One diversification strategy to take some risk and money off the table and out of the business is to perform a piecemeal stock sale. In this instance, a business owner is converting non-liquid stock within the business into either cash or interest-bearing debt not tied directly to the company itself. When a stock sale to a party other than the business is performed, it generates a single taxable event that is taxed at the capital gains rate as a recognized gain on sale. This helps to ensure any gain in the proceeds of the business are paid out over time and not in a single lump sum.
Who will you sell to?
Who is going to purchase stock in a privately-held business owned and operated by a small, select group of people? Here are some fairly popular candidates:
A piecemeal stock sale of your business is also referred to as a redemption. It generally triggers a single taxable event, but the proceeds are generally treated as a taxable dividend from the business. In some cases, the piecemeal sale can be treated as a non-dividend producing exchange only if it meets the “substantially disproportionate” standard of Section 302(b)(2) or the “not essentially equivalent to a dividend” in Section 302(B)(1). If the dividend rate is equal to the long-term capital gains rate (which is currently at the glorious level of 15%) the only difference would be the tax-free recovery between the dividend tax and the exchange tax. In many cases, this will turn up as negligible, especially if the shareholder has a low stock basis.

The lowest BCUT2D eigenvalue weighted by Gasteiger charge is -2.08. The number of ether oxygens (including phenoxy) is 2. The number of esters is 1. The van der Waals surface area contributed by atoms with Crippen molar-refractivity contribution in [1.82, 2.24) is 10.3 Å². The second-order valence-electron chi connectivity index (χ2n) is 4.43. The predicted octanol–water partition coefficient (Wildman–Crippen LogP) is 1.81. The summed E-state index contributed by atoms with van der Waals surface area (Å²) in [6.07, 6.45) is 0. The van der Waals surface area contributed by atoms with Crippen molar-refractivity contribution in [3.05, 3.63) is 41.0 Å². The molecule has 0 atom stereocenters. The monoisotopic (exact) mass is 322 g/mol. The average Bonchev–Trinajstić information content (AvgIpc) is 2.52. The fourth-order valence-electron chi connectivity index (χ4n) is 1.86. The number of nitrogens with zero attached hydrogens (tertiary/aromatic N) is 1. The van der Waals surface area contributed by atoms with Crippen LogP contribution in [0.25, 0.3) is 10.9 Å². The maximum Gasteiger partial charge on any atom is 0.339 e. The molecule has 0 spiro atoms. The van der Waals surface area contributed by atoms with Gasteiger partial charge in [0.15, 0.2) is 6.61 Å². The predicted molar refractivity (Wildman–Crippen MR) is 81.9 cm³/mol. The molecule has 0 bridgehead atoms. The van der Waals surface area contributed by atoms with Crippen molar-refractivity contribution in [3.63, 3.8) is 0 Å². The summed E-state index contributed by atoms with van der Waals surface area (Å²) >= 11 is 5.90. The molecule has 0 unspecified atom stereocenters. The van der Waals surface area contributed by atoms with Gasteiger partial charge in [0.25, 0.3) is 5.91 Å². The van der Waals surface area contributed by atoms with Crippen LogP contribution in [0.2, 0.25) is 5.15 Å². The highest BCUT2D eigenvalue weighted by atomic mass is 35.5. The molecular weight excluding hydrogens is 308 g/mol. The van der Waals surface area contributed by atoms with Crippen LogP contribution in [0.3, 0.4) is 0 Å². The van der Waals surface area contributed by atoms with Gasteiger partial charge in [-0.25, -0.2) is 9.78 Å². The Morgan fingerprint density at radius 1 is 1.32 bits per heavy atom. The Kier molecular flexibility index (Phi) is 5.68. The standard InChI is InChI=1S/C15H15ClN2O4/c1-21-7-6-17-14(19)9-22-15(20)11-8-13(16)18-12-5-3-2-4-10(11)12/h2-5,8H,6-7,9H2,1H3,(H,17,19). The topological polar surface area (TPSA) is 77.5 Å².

Depending on the shifts in the preferential dividend and capital gains rates, there can be wildly different strategies on how to tackle the nitty-gritty of a piecemeal stock sale or business redemption. It is best to talk to a knowledgeable Phoenix M&A advisor to better understand this and other issues in the piecemeal sale of your business.